Respond with Charm

This is more about being diplomatic and sociable. You need to be in the mood to take this approach. But it definitely helps keep the topic of your health short and sweet.


(Responses 1 - 20):

  • Trying to stay positive – I know it’s important. 
  • I’m taking it easy. 
  • Trying to stay zen. 
  • I’m keepin’ on, keepin’ on. Aren’t we all? 
  • I’m here. That’s all I need to take on the day. 
  • I have a few minutes on my hands. Wanna grab a coffee? 
  • On my way to yoga. Do you want to join? 
  • There’s a lot of bad things happening right now, but I have great support and couldn’t ask for more.
  •  Not entirely here – I’m imagining myself on a faraway beach right now. 
  • Learning a lot about life. But aren’t we all? 
  • Trying to keep my yoga instructors words in my head and “be patient”. 
  • In real need of a catch-up. Are you free? 
  • Rolling with the punches and trying to come out on top. Same as everyone else! 
  • Making my life work for me. It’s not easy, but I’m getting there. 
  • Getting stronger every day – sometimes it’s more mental work, and other times it’s more physical. 
  • Keeping busy – and I’m grateful for that. 
  • Ready to take on the day. And you? 
  • Finding new ways to tackle my days and come out on top.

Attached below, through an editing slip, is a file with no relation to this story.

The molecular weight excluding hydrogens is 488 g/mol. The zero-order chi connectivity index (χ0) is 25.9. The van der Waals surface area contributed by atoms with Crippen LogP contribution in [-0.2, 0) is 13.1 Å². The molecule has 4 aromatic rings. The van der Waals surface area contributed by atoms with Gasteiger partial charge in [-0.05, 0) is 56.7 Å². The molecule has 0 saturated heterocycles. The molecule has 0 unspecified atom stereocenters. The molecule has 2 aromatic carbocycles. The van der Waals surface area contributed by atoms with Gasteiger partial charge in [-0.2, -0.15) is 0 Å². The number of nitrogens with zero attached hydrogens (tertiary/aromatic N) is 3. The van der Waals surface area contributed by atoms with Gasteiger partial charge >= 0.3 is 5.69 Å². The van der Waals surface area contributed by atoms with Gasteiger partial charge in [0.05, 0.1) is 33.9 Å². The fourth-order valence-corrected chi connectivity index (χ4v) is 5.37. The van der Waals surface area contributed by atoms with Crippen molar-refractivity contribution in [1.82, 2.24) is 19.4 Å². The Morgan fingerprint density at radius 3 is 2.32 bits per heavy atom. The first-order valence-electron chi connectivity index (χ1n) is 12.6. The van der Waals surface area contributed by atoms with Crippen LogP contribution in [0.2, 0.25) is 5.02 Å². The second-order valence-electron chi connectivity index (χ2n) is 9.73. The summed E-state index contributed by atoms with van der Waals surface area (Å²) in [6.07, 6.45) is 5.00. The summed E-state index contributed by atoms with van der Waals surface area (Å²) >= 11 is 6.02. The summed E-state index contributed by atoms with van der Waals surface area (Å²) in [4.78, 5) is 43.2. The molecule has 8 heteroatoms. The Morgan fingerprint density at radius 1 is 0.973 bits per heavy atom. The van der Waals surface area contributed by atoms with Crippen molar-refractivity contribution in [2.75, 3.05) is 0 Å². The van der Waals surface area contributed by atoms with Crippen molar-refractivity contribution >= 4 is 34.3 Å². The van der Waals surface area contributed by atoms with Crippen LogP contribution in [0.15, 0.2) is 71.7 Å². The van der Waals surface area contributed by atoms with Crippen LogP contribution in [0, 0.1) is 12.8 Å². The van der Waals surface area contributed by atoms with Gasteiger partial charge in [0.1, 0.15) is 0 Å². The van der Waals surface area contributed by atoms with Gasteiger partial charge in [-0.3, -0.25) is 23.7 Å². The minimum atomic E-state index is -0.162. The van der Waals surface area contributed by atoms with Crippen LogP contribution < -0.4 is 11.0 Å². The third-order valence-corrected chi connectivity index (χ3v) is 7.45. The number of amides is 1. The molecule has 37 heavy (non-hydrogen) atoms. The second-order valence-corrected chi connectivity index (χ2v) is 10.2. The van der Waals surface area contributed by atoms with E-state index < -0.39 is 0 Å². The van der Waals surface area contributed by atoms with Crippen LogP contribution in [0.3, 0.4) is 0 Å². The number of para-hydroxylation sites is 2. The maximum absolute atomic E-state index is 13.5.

• Getting a crash course in understanding why patience is a virtue.
  • Knocked down 20 times and getting up for the 21st right now – you know?

Make it Lighthearted

Even if you’re not in the best space, laughing a little won’t make things worse. So if the conversation starts off lightly – then go with it! 


(Responses 21 - 40):

  • I’ll leave it up to your imagination. 
  • Ready for a bottle of red and a 4-hour nap!
  • In need of a hug and that’s about all. 
  • Out of order. You can come back in 3-5 working days for a follow-up. 
  • Putting on my big girl panties and powering through.
  • I could write a book on that topic.
  • Ready to run a marathon. The only issue is that my body isn’t cooperating with me. 
  • That question deserves a payment of one coffee together before it can be answered. 
  • Being my own preppy life cheerleader. 
  • Can I answer that question with a facial expression? 
  • Not great – but if Britney could get through 2007, then I can get through this! 
  • If the phrase “what doesn’t kill you makes you stronger” is true – I should be the freakin’ Hulk by now. 
  • I’ll get back to you on that. 
  • It’s a give no f*cks kinda day. Want to join? 
  • I made it out of bed. And my pants are on. It’s a damn good day if you ask me! 
  • I’m covering my exhaustion with this fantastic makeup job. 
  • Fine right now. Might scream into a pillow later. We’ll see how the day goes. 
  • I’d prefer to be in bed, without pants and a cup of tea – but this is okay too. 
  • I am me. Whatever that means. 
  • (Just a whole bunch of grunts and noises) psht… pfft, urghh… meh. You know?

Be Kind Back and Focus on the Other Person

When I’m all out of jokes and just want to keep things calm, being kind as a response is a winner. There’s nothing like focusing on others to get any negative attention off yourself. 


(Responses 41 - 60):

  • Wondering how you are doing? 
  • Trying to balance the good and the bad right now, d’you know what I mean? 
  • All the better now that I’ve seen you.